In his over two decade career, Rogério Ceni scored 131 goals in 1,256 matches for club and country. A goal once every 10 games or so would be a piss-poor return if Ceni was a striker, but he wasn’t. He was a goalkeeper.

The Brazilian Ceni—who retired Sunday—joined São Paulo in 1990 at the age of 17, and became the starting keeper in 1997. He held onto that job for 19 seasons, playing alongside legends like Cafu, Leonardo, and Kaka, and against every Brazilian player of note over the past 20 years. He holds virtually every soccer-related appearance record you can think of, from most games with a single club to most wins at a single club.

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Most attention paid to Ceni is given to his goalscoring prowess, and deservedly so. At about the same time he became São Paulo’s starting keeper he was also anointed their free kick and penalty kick taker. In his peak, Ceni scored an absolutely mind-boggling 47 goals in the three seasons between 2005 and 2007, notching 21 in 2005. At final count it’s 69 goals from penalties and 62 from free kicks. You can watch the first 127 goals of his career here:

But as time passes on and only YouTube videos remain, what will be lost is how good Ceni was at doing the main goalkeeping task of, you know, preventing goals. After all, you don’t stay in goal for 20 years because you’re a pretty decent free kick taker. Ceni was good enough to make the Brazilian bench for two World Cups, including as they won it in 2002. He was also awarded the Golden Ball as São Paulo beat Liverpool 1-0 to win the 2005 Club World Cup, famously keeping out this Steve Gerrard free kick:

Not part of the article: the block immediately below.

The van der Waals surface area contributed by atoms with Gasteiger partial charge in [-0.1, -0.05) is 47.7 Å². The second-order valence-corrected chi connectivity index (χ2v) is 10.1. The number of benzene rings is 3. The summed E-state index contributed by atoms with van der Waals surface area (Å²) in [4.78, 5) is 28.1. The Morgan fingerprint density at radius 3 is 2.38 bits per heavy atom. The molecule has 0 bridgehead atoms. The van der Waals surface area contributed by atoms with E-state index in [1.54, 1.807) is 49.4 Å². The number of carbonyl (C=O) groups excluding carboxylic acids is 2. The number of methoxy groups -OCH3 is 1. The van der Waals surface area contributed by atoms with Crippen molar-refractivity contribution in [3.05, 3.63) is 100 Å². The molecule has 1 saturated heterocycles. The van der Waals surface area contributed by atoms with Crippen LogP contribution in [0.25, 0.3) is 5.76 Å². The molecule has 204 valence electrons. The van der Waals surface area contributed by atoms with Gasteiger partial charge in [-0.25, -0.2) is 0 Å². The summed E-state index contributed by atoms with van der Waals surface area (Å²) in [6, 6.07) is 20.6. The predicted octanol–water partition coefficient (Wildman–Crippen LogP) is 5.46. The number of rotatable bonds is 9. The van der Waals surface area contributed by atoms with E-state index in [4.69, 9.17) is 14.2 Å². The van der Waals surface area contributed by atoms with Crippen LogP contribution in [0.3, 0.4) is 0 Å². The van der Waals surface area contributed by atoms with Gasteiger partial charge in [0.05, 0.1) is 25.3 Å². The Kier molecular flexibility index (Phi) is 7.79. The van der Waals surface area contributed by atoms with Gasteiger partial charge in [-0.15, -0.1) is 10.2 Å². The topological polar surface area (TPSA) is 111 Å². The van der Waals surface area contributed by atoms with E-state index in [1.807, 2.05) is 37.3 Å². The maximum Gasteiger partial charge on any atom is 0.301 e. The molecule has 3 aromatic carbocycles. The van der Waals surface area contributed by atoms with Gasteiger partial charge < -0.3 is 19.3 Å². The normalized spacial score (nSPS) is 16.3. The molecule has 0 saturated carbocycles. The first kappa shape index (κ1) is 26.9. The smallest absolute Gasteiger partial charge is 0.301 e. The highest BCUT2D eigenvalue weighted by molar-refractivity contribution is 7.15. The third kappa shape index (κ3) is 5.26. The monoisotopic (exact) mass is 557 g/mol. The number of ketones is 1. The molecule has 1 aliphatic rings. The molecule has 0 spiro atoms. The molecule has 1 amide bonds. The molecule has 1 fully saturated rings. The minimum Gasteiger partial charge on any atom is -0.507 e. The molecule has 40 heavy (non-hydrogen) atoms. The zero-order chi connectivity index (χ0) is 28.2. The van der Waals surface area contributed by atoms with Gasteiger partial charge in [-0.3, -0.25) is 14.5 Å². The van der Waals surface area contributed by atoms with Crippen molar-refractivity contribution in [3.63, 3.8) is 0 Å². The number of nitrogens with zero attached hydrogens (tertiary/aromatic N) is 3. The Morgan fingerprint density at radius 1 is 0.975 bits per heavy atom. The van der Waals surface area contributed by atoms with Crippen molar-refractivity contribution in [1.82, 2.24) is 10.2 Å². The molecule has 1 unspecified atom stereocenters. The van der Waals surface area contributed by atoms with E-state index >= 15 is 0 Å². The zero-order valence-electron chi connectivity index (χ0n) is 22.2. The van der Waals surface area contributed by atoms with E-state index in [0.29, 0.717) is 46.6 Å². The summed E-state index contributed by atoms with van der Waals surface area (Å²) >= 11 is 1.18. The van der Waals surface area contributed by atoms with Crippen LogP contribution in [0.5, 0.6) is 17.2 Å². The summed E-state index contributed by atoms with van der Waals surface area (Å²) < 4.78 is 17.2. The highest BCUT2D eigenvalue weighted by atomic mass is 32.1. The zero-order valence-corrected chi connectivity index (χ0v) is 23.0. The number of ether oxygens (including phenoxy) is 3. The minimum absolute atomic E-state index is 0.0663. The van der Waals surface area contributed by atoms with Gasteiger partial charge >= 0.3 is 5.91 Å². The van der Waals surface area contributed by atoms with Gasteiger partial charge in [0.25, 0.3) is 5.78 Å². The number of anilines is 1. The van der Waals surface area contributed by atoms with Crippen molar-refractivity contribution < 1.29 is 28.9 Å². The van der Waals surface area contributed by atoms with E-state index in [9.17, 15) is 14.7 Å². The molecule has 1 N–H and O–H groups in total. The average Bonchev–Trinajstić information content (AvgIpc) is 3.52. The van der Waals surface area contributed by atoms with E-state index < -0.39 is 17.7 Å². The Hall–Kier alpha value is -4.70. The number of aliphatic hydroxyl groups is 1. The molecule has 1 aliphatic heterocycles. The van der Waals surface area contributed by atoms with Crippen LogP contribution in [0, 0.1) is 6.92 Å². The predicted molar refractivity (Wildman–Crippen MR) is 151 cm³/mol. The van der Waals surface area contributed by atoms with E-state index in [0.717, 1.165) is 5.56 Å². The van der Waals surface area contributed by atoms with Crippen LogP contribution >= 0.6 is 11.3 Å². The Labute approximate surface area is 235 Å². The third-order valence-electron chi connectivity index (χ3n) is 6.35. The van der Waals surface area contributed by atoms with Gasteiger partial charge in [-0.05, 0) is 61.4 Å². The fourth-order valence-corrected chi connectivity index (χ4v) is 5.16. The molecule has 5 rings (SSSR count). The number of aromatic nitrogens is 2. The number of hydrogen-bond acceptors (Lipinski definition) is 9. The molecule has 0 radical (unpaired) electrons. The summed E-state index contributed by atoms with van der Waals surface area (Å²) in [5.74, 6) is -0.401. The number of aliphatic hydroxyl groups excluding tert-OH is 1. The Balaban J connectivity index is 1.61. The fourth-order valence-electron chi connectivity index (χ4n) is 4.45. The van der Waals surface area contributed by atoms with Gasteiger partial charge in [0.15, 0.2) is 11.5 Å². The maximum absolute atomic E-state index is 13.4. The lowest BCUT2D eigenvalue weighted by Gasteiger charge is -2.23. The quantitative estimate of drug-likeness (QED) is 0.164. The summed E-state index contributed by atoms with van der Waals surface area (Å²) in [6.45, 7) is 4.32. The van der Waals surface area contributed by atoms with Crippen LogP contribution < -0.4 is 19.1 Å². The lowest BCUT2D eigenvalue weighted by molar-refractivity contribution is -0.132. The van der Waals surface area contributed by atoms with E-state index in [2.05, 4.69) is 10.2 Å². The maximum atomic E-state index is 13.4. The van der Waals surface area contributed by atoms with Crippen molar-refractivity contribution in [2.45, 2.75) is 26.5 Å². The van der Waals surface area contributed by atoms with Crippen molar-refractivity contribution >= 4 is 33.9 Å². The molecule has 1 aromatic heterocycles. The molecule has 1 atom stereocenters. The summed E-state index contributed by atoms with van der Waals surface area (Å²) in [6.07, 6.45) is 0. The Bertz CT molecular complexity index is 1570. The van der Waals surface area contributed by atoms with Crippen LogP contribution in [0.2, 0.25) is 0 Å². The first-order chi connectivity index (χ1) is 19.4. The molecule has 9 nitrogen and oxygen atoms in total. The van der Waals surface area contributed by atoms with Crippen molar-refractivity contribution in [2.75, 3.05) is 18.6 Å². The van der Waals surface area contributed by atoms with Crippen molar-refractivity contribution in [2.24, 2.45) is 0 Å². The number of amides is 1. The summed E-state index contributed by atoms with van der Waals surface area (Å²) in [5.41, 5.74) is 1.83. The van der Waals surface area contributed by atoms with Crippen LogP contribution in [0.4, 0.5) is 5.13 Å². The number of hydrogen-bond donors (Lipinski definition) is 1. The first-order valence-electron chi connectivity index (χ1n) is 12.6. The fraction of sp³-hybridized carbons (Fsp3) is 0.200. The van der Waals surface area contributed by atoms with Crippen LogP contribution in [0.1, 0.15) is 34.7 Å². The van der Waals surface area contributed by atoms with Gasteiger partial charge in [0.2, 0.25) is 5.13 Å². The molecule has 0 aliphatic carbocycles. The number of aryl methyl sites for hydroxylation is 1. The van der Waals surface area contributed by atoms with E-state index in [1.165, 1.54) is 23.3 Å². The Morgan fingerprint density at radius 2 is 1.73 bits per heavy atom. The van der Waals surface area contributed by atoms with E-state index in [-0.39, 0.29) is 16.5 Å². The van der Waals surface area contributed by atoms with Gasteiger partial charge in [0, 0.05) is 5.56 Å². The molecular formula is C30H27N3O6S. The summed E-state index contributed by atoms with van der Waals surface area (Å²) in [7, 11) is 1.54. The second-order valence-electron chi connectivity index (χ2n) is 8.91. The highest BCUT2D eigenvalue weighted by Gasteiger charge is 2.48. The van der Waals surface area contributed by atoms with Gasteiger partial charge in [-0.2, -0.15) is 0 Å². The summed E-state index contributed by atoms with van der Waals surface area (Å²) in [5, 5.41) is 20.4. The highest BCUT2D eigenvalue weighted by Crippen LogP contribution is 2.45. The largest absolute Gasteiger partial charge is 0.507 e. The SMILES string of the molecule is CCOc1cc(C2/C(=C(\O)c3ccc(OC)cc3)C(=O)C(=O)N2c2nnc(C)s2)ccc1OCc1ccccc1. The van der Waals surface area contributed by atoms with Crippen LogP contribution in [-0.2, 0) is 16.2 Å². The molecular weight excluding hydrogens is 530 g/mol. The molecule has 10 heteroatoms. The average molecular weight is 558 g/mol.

His saves highlight reel is pretty spectacular:

Rogério Ceni never really made sense. It was as if one of the best hitters in baseball was also a top closer. Sure, that happened a 100 years ago, but not in the 2000s at close to the top level of the game. For whatever reason, Latin America in the 1990s produced a bumper crop of keepers with a nose for goal. Besides Ceni there was Paraguay’s José Chilavert, the only keeper to ever score a hat trick in a game; Colombia’s René Higuita, most famous for his scorpion kick; and Mexico’s Jorge Campos, who would sometimes play as an honest-to-god striker and score gorgeous goals.

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Ceni was the best of this hybrid breed, the one who stayed good enough long to amass a dozen records that are likely to never be broken.

Photo via Getty


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